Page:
In patients with severe PV, stratified squamous mucosal surfaces such as laryngeal, esophageal, conjunctival, urethral, vaginal, cervical and anal mucosa are known to be involved.[12] However, there is a recent report[13] of involvement of other non-stratified mucosal surfaces of the intestinal tract.

Three patients in the present study demonstrated candidiasis of esophagus on EGD. Prolonged use of corticosteroids, including topical preparations, have reportedly led to oropharyngeal and esophageal candidiasis in otherwise healthy individuals.[14] Hypochlorhydria due to acid-suppressive medications, which are usually given as adjuvants along with corticosteroids, predisposes to candidial esophagitis by removing the cleansing effect of normal periodic acid reflux events.[15]

In the present study, we have observed a high proportion of oral and esophageal mucosal involvement in PV patients, apart from involvement of the stomach and duodenum. Study of the esophagus by EGD in PV and other vesiculobullous disorders is not only useful in assessing the extent of the involvement of UGIT but also in evaluating the efficacy of the treatment instituted. The lesions in the stomach and duodenum observed in patients of PV in our study cannot be attributed to the disease as the histopathology or immunopathology of these lesions was not performed. However, reports of the involvement of the colon in a patient of pemphigus[13] entails that further studies are required to determine the extent and nature of involvement of gastro intestinal mucosa in these disorders.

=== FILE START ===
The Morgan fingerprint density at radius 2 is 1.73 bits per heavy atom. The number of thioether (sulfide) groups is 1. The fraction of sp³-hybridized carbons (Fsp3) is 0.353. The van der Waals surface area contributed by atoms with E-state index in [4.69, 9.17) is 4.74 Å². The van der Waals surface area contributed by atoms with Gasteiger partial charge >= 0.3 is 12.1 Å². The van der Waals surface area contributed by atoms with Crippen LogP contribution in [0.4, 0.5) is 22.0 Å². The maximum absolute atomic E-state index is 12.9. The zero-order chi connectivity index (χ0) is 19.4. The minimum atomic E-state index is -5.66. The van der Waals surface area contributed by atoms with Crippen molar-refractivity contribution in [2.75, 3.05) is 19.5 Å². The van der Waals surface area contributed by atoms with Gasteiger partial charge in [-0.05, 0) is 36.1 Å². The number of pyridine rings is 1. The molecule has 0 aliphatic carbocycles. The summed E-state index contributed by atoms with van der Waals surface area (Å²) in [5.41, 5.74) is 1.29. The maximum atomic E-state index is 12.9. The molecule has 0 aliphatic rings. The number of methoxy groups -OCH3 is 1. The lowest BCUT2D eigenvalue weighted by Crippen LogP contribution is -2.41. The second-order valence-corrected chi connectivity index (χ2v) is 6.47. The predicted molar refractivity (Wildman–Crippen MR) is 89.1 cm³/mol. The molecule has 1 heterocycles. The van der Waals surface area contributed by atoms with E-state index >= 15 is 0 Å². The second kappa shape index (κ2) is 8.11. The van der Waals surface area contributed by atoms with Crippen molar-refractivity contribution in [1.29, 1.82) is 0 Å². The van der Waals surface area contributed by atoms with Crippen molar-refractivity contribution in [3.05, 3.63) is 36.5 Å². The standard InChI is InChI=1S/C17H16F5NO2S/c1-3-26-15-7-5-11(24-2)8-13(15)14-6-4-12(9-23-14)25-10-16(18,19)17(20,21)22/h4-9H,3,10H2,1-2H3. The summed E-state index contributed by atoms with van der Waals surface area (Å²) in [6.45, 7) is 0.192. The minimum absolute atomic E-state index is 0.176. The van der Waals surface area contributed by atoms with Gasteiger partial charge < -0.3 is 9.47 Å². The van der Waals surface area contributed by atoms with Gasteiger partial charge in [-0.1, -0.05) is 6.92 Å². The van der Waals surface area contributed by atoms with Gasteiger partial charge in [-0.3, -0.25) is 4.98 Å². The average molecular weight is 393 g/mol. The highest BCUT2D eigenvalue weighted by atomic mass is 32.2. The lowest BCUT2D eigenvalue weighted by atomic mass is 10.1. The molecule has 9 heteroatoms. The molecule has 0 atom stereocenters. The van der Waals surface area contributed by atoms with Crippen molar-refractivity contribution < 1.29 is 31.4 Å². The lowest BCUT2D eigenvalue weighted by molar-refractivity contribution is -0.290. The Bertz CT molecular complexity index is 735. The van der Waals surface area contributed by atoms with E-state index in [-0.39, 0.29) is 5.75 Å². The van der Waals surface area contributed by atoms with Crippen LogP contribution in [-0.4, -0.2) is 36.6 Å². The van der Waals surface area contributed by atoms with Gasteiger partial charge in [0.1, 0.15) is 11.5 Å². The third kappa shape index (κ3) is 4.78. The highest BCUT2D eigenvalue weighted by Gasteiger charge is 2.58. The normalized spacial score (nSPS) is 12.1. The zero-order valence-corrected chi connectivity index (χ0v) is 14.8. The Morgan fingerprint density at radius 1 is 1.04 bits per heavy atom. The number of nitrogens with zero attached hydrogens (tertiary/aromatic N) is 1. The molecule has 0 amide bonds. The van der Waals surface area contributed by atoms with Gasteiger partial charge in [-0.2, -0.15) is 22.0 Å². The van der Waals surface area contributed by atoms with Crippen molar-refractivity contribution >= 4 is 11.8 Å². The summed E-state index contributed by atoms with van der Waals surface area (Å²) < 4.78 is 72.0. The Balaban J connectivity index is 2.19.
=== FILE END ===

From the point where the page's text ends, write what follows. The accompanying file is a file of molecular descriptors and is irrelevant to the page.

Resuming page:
Eliakim R, Goldin E, Livshin R, Okon E. Esophageal involvement in pemphigus vulgaris. Am J Gastroenterol 1988;83:155-7.
[Google Scholar]
Sawant P, Satarkar RP, Chopda N, Amladi ST, Nanivadekar SA, Deodhar KP. Esophageal involvement in pemphigus vulgaris. Indian J Gastroenterol 1994;13:133-4.
[Google Scholar]
Miyagava S, Amagei M, Iida T, Yamamoto Y, Nishikawa T, Shirai T. Late development of antidesmoglein-1 antibodies in pemphigus vulgaris: Correlation with disease progression. Br J Dermatol 1999;141:1084-7.
[Google Scholar]